BEIJING/WASHINGTON -- China has more than doubled its planned soybean purchases from the U.S. since August, as the commodity emerges as one of the few diplomatic tools left for Beijing to exert pressure on Washington.
China had agreed to buy 9.89 million tons of American soybeans between September 2020 and August 2021 as of Tuesday, according to the U.S. Department of Agriculture. Of that total, 3.27 million was booked in August, and another 2.07 million this month.
China buys roughly 40% of American-grown soy. The boost was likely intended to highlight China's economic clout, especially as U.S. President Donald Trump courts farm votes ahead of the November election.
China can also choose when the actual shipments will be made, or cancel them altogether. The Asian nation backed out of buying about 800,000 tons of soybeans in February 2019, triggering a drop in the crop's price. Beijing may use the bookings as a way to counter U.S. trade pressures, as well as for leverage in other diplomatic flashpoints such as the Hong Kong security law, the sanctions on Huawei Technologies and the countries' decoupling on cutting-edge technology.
Trump claims that China is placing its biggest orders for U.S. soybeans and corn in history. Still, there is speculation that Beijing may delay actual imports until November or later to avoid appearing too pro-Trump should former Vice President Joe Biden win the election.
Under their "phase one" trade deal, China is supposed to boost imports of American goods and services by $200 billion from 2017 levels -- before their trade war began -- by the end of 2021.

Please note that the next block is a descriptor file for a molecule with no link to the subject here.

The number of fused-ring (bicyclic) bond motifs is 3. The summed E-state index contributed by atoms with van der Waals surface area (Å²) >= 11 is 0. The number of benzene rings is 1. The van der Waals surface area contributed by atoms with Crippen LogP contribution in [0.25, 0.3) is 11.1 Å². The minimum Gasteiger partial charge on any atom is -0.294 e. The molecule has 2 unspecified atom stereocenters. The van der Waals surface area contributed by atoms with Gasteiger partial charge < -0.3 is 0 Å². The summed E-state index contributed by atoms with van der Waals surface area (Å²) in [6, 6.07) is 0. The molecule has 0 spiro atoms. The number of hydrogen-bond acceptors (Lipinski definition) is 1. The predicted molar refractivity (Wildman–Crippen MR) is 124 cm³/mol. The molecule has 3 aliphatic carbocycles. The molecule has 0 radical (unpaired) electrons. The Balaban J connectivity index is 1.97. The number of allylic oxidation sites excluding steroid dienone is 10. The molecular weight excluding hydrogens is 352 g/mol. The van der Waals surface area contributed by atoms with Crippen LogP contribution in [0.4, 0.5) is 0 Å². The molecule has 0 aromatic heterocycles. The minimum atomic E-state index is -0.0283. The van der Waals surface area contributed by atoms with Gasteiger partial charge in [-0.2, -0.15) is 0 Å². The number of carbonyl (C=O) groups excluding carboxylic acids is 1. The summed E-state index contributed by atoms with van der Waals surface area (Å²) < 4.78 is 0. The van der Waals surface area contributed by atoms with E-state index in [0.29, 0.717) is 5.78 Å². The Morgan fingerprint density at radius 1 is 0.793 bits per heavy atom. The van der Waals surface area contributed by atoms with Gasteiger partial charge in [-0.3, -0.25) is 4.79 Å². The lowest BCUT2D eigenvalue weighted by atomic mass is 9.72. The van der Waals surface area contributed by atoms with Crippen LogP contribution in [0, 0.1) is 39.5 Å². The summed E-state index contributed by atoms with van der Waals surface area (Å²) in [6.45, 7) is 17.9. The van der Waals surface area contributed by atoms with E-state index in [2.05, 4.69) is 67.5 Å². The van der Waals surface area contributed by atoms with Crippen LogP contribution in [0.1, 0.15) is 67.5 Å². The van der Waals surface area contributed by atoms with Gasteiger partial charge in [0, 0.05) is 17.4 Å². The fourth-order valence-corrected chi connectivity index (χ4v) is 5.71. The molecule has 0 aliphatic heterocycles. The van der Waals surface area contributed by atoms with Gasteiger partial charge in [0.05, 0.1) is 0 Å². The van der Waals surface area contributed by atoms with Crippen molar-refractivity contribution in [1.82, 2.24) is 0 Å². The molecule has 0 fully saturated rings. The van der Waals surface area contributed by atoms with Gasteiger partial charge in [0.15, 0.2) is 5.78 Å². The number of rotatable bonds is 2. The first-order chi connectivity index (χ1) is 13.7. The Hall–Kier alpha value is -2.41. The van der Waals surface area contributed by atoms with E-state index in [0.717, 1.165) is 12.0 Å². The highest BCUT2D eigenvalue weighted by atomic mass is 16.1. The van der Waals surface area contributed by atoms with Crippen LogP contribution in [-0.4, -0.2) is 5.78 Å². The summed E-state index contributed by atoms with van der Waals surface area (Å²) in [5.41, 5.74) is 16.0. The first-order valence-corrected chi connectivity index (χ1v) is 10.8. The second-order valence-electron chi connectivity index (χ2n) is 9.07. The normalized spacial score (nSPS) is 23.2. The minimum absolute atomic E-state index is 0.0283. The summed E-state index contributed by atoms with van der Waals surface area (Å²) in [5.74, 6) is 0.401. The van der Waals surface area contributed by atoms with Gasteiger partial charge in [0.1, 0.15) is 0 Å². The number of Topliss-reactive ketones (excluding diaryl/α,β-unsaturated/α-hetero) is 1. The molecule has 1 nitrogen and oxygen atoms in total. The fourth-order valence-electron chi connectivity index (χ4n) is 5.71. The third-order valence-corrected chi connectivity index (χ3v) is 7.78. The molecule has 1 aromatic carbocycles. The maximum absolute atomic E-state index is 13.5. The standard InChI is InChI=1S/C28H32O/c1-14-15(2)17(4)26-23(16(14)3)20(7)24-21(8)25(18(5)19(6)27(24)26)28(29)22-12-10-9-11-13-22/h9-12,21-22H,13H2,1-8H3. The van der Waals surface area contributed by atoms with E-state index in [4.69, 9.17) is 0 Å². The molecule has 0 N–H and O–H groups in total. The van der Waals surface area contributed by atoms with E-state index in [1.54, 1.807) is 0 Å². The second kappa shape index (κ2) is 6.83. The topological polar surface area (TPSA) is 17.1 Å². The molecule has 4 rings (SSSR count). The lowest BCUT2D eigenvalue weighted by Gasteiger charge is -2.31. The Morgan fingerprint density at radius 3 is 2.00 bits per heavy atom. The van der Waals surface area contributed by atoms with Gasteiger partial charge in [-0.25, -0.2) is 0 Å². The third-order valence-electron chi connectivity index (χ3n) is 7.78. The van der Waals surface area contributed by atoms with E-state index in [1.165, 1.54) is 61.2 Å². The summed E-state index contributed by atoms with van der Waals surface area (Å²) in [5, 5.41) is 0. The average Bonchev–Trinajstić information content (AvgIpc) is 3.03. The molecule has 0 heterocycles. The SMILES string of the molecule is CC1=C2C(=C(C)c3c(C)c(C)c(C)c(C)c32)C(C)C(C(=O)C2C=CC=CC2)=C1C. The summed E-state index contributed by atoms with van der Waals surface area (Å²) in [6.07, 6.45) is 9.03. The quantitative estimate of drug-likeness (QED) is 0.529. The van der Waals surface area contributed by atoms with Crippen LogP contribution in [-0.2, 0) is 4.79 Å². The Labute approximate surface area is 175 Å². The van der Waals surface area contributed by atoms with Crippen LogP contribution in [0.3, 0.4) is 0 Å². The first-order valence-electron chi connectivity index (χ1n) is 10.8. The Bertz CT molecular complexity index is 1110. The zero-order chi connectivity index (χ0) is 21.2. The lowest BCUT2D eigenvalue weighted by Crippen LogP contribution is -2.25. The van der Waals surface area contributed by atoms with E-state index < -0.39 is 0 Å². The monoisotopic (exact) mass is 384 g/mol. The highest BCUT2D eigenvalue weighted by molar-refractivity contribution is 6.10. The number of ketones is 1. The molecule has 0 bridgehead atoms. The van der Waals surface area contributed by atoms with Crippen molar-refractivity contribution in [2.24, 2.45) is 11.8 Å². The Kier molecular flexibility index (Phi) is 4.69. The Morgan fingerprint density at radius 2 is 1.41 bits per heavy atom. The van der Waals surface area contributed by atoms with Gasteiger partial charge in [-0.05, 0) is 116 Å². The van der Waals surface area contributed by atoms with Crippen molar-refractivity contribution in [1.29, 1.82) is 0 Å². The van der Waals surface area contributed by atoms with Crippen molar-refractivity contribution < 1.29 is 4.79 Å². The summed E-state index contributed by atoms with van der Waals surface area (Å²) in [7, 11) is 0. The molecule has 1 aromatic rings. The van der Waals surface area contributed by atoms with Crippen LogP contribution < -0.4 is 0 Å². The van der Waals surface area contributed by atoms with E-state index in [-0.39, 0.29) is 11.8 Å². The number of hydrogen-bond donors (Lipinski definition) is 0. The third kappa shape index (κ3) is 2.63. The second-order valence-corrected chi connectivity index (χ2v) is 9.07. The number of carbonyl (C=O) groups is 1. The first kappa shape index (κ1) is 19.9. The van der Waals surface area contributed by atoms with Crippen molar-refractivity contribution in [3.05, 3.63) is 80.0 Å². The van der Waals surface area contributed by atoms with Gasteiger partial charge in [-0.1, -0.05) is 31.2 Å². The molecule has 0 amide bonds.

In order to meet this goal, Chinese imports needed to total $100.7 billion in the first seven months of 2020, according to the Peterson Institute for International Economics. But the actual figure was $48.5 billion, or 48% of that goal.
The U.S. and China affirmed their progress on the phase one deal at a cabinet-level meeting in late August, but numbers on the ground indicate they are still far behind.
Chinese imports of agricultural goods in particular have only achieved 46% of year-to-date targets, down from 58% in February, when the trade deal took effect.
Industrial goods, which account for 40% of the $200 billion import boost promised by China, also only met 56% of their year-to-date targets. China has blamed this partly on stronger U.S. restrictions on technology exports to China. Energy imports lagged behind even further at 17%, due to a global decline in the price of liquefied natural gas and other resources.